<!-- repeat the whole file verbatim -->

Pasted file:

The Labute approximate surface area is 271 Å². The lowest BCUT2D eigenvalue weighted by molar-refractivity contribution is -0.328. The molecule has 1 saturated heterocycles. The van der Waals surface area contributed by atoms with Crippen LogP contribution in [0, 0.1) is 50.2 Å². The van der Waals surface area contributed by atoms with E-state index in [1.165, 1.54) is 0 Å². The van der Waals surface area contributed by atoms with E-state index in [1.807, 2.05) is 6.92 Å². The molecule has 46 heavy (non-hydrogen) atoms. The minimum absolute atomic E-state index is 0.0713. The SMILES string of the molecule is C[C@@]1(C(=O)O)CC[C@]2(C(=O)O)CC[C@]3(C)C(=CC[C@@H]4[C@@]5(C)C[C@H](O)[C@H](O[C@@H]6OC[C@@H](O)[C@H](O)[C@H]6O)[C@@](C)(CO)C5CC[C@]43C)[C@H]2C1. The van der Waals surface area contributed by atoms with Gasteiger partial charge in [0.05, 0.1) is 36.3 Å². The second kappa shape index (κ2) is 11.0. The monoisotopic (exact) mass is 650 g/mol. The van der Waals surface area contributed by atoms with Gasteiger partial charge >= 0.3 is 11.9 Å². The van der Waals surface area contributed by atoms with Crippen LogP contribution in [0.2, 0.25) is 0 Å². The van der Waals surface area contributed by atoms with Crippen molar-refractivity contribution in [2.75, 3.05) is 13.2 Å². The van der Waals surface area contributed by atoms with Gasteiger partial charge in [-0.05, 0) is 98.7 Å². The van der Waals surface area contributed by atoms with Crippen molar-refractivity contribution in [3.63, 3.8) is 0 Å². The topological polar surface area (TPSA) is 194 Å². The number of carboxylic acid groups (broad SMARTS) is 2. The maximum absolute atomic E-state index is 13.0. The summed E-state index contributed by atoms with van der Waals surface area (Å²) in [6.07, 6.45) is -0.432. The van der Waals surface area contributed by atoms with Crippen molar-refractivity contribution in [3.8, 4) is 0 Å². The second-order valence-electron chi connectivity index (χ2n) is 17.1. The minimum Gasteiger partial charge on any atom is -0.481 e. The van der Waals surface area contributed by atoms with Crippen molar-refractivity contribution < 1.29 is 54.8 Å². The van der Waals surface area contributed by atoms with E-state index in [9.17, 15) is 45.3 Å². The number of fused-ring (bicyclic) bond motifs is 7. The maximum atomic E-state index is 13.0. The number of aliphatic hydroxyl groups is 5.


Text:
The Labute approximate surface area is 271 Å². The lowest BCUT2D eigenvalue weighted by molar-refractivity contribution is -0.328. The molecule has 1 saturated heterocycles. The van der Waals surface area contributed by atoms with Crippen LogP contribution in [0, 0.1) is 50.2 Å². The van der Waals surface area contributed by atoms with E-state index in [1.165, 1.54) is 0 Å². The van der Waals surface area contributed by atoms with E-state index in [1.807, 2.05) is 6.92 Å². The molecule has 46 heavy (non-hydrogen) atoms. The minimum absolute atomic E-state index is 0.0713. The SMILES string of the molecule is C[C@@]1(C(=O)O)CC[C@]2(C(=O)O)CC[C@]3(C)C(=CC[C@@H]4[C@@]5(C)C[C@H](O)[C@H](O[C@@H]6OC[C@@H](O)[C@H](O)[C@H]6O)[C@@](C)(CO)C5CC[C@]43C)[C@H]2C1. The van der Waals surface area contributed by atoms with Gasteiger partial charge in [0.05, 0.1) is 36.3 Å². The second kappa shape index (κ2) is 11.0. The monoisotopic (exact) mass is 650 g/mol. The van der Waals surface area contributed by atoms with Gasteiger partial charge >= 0.3 is 11.9 Å². The van der Waals surface area contributed by atoms with Crippen LogP contribution in [0.2, 0.25) is 0 Å². The van der Waals surface area contributed by atoms with Crippen molar-refractivity contribution in [2.75, 3.05) is 13.2 Å². The van der Waals surface area contributed by atoms with Gasteiger partial charge in [-0.05, 0) is 98.7 Å². The van der Waals surface area contributed by atoms with Crippen molar-refractivity contribution in [3.63, 3.8) is 0 Å². The topological polar surface area (TPSA) is 194 Å². The number of carboxylic acid groups (broad SMARTS) is 2. The maximum absolute atomic E-state index is 13.0. The summed E-state index contributed by atoms with van der Waals surface area (Å²) in [6.07, 6.45) is -0.432. The van der Waals surface area contributed by atoms with Crippen molar-refractivity contribution in [3.8, 4) is 0 Å². The second-order valence-electron chi connectivity index (χ2n) is 17.1. The minimum Gasteiger partial charge on any atom is -0.481 e. The van der Waals surface area contributed by atoms with Crippen molar-refractivity contribution < 1.29 is 54.8 Å². The van der Waals surface area contributed by atoms with E-state index in [9.17, 15) is 45.3 Å². The number of fused-ring (bicyclic) bond motifs is 7. The maximum atomic E-state index is 13.0. The number of aliphatic hydroxyl groups is 5.